This story relates to my husband. He's 35 years old and had a vasectomy a few months ago. After the waiting period, he underwent the lab test to check that the procedure was successful. A few days after submitting his sample, he received an email from the urologist's office saying he had new information in his record (online patient portal).
To his excessive surprise, the new information was NOT the results of the lab test, but was in fact a record of a cancer diagnosis. Double testicular cancer, to be precise. After a bewildering and frantic hour, he was able to get confirmation from the urologist's office that no, he doesn't actually have testicular cancer. An orchiectomy (testicle removal) had also appeared on his record, although this was clearly false, if only due to the date on the record; the office confirmed that also didn't belong on his record. This was all an accident made by someone in the office, presumably.
A few weeks later, after many phone calls and two in-person visits to the office, the cancer diagnosis moved to a classification as a past condition, implying that it had been cured. The patient portal is handled by some other group, and the office claims they don't have the ability to remove records, hence the large volume of phone calls and trying to reach someone who does have that ability. Eventually, one cancer diagnosis was removed, but the other testicular cancer diagnosis and orchiectomy remain.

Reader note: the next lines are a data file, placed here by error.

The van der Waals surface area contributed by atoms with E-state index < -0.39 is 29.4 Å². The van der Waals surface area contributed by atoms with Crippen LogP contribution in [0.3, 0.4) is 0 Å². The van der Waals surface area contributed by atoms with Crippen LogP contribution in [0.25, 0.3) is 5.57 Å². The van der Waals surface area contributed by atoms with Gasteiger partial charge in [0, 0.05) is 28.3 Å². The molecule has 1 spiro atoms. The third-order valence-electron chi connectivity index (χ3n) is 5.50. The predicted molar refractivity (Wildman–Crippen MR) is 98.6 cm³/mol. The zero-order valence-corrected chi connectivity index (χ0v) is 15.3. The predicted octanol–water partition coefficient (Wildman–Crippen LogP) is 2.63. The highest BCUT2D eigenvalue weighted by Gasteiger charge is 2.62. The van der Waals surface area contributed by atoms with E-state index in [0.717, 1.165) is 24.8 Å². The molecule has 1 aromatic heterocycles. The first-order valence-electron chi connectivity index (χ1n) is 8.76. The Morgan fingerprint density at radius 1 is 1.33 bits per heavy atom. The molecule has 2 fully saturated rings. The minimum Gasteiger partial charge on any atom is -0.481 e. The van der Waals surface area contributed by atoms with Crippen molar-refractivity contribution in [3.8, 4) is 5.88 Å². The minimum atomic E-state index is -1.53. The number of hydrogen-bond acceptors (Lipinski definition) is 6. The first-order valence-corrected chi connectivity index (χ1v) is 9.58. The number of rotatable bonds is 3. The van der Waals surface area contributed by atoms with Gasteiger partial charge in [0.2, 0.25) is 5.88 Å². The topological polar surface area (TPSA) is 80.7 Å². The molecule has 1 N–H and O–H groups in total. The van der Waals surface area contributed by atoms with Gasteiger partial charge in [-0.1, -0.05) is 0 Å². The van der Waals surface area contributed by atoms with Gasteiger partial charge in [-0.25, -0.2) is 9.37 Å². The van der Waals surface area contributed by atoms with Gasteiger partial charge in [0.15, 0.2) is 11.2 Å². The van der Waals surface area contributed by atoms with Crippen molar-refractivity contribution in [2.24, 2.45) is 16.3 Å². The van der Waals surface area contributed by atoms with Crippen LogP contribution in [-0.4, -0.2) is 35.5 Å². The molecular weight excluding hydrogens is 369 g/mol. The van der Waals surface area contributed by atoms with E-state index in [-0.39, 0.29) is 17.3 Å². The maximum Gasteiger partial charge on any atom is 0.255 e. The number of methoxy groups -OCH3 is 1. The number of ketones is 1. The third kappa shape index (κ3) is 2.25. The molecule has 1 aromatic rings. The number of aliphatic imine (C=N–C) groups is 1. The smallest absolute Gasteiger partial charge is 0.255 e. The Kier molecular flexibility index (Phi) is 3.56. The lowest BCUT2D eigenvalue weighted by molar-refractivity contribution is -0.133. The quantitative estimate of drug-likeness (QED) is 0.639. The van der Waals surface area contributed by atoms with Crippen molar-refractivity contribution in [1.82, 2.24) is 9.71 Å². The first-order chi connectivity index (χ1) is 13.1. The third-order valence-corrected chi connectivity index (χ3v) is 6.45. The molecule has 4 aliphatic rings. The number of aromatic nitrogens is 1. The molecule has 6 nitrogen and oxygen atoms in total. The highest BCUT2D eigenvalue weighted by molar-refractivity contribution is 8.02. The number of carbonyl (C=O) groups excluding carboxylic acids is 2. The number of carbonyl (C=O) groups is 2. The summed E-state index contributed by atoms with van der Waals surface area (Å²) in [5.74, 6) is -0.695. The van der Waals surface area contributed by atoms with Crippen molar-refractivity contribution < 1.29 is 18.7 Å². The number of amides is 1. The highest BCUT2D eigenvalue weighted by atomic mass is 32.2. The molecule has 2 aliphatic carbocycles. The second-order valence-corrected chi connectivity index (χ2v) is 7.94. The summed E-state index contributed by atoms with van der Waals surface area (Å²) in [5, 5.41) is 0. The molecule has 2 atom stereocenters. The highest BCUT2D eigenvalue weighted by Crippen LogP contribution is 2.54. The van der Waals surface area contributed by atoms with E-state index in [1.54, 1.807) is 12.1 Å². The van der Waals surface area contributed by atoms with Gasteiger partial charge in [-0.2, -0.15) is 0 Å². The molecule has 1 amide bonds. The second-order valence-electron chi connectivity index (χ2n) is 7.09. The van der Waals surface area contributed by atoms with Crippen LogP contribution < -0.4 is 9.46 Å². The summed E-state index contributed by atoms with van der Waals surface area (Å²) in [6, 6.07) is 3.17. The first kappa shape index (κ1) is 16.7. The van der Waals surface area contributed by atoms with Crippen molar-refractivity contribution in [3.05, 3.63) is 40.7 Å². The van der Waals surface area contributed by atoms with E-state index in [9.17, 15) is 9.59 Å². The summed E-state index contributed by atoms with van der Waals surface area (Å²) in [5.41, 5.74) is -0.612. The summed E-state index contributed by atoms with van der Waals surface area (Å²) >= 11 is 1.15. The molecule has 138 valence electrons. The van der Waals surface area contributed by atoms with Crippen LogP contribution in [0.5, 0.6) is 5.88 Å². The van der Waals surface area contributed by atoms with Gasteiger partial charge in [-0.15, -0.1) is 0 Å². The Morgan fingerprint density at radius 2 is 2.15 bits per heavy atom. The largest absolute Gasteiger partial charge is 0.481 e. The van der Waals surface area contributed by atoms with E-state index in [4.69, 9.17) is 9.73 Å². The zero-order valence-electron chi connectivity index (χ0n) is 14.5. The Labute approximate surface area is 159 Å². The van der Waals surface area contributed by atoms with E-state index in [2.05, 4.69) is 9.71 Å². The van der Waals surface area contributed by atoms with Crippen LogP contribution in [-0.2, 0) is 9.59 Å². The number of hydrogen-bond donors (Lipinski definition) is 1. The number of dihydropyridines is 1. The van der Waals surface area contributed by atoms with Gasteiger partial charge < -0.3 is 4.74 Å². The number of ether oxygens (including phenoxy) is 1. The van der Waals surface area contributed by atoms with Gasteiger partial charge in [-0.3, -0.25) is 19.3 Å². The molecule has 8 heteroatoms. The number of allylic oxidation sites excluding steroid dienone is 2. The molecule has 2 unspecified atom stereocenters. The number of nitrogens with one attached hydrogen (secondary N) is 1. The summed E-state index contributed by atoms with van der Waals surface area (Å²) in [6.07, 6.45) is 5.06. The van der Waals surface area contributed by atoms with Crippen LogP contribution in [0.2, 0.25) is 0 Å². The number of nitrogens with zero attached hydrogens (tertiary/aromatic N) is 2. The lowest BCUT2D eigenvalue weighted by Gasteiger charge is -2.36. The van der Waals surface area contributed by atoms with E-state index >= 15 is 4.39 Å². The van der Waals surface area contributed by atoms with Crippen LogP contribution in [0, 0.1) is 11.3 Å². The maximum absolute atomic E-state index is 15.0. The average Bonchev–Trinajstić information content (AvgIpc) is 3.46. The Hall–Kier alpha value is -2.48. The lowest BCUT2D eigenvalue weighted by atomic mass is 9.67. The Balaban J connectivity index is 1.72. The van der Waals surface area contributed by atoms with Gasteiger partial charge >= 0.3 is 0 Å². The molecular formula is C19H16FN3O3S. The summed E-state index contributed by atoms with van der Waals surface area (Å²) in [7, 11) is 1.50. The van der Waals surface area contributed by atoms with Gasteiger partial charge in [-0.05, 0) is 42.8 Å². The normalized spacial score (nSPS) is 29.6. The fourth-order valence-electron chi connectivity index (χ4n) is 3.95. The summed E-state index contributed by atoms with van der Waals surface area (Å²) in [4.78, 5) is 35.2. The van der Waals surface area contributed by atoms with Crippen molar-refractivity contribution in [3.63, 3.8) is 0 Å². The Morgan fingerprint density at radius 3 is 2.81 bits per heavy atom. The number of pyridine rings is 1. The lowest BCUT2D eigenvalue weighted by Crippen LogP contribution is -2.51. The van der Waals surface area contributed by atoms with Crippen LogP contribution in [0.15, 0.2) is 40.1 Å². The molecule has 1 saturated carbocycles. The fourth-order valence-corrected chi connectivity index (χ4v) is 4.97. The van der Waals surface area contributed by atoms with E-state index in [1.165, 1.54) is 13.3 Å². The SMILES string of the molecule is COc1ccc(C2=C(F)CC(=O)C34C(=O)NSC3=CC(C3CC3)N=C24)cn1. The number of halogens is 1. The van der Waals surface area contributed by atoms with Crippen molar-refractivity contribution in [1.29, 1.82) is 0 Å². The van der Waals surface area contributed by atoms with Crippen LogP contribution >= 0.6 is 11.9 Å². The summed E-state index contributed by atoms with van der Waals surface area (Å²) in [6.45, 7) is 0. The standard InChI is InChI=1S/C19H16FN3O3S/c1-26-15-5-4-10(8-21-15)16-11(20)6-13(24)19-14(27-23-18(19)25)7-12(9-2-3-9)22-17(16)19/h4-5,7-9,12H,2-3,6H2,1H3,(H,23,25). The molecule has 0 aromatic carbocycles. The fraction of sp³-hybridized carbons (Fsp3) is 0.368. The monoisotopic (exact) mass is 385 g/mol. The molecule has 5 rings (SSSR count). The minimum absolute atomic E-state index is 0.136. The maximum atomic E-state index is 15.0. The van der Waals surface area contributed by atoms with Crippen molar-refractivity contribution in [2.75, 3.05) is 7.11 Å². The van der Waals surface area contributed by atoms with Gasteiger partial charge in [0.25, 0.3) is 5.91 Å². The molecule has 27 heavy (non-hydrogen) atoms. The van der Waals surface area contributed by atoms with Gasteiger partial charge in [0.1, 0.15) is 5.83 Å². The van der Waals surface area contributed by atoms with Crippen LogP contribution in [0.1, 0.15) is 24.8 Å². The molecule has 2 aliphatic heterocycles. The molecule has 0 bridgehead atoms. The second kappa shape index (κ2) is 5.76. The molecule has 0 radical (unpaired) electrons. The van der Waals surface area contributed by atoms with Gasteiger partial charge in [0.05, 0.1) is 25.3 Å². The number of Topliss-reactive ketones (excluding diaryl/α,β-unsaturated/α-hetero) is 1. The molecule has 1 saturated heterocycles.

It seems clear that having this appear on his medical record will affect my husband negatively, at the very least in regards to insurance. And, as one can imagine, this has been a traumatic emotional experience for him. So here are my questions:
1. What, if any, law is being broken by the accidental addition of false information to his record?
2. What is the best way to actually enforce removal of the false information?
3. What kind of recompense can we seek, or expect to get, from this situation? (I.e., would it be reasonable to demand that the office reimburse him for the cost of his procedure?)